September 3, 2015 Taxation in Canada
OTTAWA – Canada needs to extend disability tax breaks to taxpayers suffering from certain forms of diabetes, and also needs to enact greater taxes on sugar-laden soft drinks.
In a new statement issued on September 1st the Canadian Diabetes Association called on the federal government to enact new tax measures aimed at preventing the spread of diabetes in the country and at helping the sufferers of diabetes to pay for their significant medical bills.
The Association suggested that the government could enact a tax on the sale of sugary drinks, and claimed that a single serving of an average soft drink purchased in the country contains the equivalent of 10 teaspoons of sugar, an amount which, if consumed regularly, can greatly increase the risk of contracting diabetes.
It was noted that M...Read More
September 2, 2015 Taxation in New Zealand
WASHINGTON D.C. – A new tax ruling made by the IRS may mean that the US could see a greater number of community-run solar energy projects being started in the country.
On September 1st the non-profit US group Clean Energy States Alliance announced that the Internal Revenue Service has recently issued a new ruling regarding tax breaks available to individuals using solar power generators, potentially paving the way for much greater implementation of such technology.
The ruling came in the form of a Private Letter Ruling sent to a Vermont based individual who was an owner in a shared community solar panel farm.
The IRS ruled that the individual was eligible for a Residential Energy Efficient Property Tax Credit of 30 percent improvements to properties which generate renewable energy, despit...Read More
September 1, 2015 Taxation in France
PARIS – France may cut taxes for individuals, funding the cuts by reducing government spending.
During a radio interview which aired on August 31st the Finance Minister Michel Sapin suggested that over the next year the national government could implement tax cuts worth approximately EUR 2 billion in an effort to provide financial assistance to low-income earners.
The exact details of the nature and extent of the tax cuts and which taxpayers they will apply to were not disclosed, however, the Minister said that the official announcement to announce the cuts will be made next week.
However, despite the lack of concrete details, the Minister did suggest that the total value of the cuts may reach approximately EUR 2 billion.
He added that the money for the cuts would like come from cuts to ...Read More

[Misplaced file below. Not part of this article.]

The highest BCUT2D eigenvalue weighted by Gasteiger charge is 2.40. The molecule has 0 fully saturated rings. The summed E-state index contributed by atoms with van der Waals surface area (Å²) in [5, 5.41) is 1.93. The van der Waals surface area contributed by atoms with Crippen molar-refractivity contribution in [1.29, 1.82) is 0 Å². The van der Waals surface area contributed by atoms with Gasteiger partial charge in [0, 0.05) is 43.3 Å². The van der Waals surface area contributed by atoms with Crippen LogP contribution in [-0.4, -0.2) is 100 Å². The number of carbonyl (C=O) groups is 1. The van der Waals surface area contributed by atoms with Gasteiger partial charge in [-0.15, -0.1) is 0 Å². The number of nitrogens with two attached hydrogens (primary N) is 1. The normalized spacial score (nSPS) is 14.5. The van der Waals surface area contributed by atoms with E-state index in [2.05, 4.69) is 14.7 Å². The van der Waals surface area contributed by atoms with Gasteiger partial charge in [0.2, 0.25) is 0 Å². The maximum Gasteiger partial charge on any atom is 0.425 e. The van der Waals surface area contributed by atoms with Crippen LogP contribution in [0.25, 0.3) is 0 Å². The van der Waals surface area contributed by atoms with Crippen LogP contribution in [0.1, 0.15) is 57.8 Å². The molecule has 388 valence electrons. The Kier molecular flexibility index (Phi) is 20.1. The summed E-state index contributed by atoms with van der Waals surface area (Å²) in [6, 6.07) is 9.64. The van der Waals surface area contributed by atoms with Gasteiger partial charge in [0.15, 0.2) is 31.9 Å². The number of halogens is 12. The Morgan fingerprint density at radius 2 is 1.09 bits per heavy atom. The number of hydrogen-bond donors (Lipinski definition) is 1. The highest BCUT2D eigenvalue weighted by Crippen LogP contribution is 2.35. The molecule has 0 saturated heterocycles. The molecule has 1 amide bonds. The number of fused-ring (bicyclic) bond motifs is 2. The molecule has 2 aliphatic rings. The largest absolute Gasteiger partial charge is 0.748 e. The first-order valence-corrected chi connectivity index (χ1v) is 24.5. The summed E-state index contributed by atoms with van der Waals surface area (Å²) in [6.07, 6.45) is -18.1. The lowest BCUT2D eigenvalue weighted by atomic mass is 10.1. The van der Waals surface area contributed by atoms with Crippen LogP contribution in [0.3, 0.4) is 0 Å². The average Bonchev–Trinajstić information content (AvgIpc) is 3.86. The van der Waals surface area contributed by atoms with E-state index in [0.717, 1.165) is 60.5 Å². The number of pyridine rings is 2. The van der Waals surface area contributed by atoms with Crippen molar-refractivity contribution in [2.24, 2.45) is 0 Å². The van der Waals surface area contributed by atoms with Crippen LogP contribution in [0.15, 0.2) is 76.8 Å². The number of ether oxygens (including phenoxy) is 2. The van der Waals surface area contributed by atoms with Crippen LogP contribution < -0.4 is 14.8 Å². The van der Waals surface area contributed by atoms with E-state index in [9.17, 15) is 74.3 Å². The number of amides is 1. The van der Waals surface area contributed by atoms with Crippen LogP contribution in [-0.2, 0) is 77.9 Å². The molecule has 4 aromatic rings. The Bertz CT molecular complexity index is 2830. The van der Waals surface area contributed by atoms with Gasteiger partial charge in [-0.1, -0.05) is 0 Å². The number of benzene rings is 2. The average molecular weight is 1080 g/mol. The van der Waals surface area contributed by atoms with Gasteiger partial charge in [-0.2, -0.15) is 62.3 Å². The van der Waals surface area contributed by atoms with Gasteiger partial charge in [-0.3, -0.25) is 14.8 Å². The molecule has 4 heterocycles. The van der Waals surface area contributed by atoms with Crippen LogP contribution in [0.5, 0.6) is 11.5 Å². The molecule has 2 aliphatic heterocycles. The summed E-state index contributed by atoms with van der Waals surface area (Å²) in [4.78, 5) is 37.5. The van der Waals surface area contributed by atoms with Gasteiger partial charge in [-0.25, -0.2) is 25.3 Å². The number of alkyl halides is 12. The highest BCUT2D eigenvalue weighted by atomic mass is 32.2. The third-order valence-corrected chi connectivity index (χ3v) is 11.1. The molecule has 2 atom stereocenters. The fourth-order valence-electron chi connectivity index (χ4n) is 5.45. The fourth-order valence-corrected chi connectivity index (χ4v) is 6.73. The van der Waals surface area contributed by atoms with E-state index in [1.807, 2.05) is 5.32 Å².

August 31, 2015 Taxation in New Zealand
WELLINGTON – Foreign property speculators selling residential property in New Zealand may soon face a withholding tax to ensure that all liabilities are paid on the profits made.
On August 31st the Inland Revenue Department of New Zealand issued a statement confirming that public consultation has begun on the proposal to implement a withholding tax on the sale of any residential property held by a non-resident.
Under the details of the proposal, when a seller who is classified as an “offshore person” sells residential property in New Zealand, a portion of the gains shall be retained by the lawyer facilitating the sale, to be subsequently paid out to the Inland Revenue Department.
The amount to be withheld will be the lower of either 33 percent of the gain on the sale or 10 percent of...Read More
August 28, 2015 Taxation in Canada
OTTAWA – Taxes paid out by families in Canada have risen by almost 150 percent over the last 54 years.
The average Canadian family spends more each year on taxes than they do on food clothing and shelter, according to new research released by the Canadian non-government organization Fraser Institute.
In 2014 the average Canadian family paid out approximately CAD 28 887 for food, shelter and clothing combined, while earning CAD 79 010 in salaries, and at the same time they paid out a total of CAD 33 272 in taxes.
The outgoings are equivalent to 42.1 percent of the average income being paid out in taxes and 36.6 percent for basic necessitates.
It was noted that taxes have not always made up such a large portion of incomes, as in 1961 taxes accounted for 33...Read More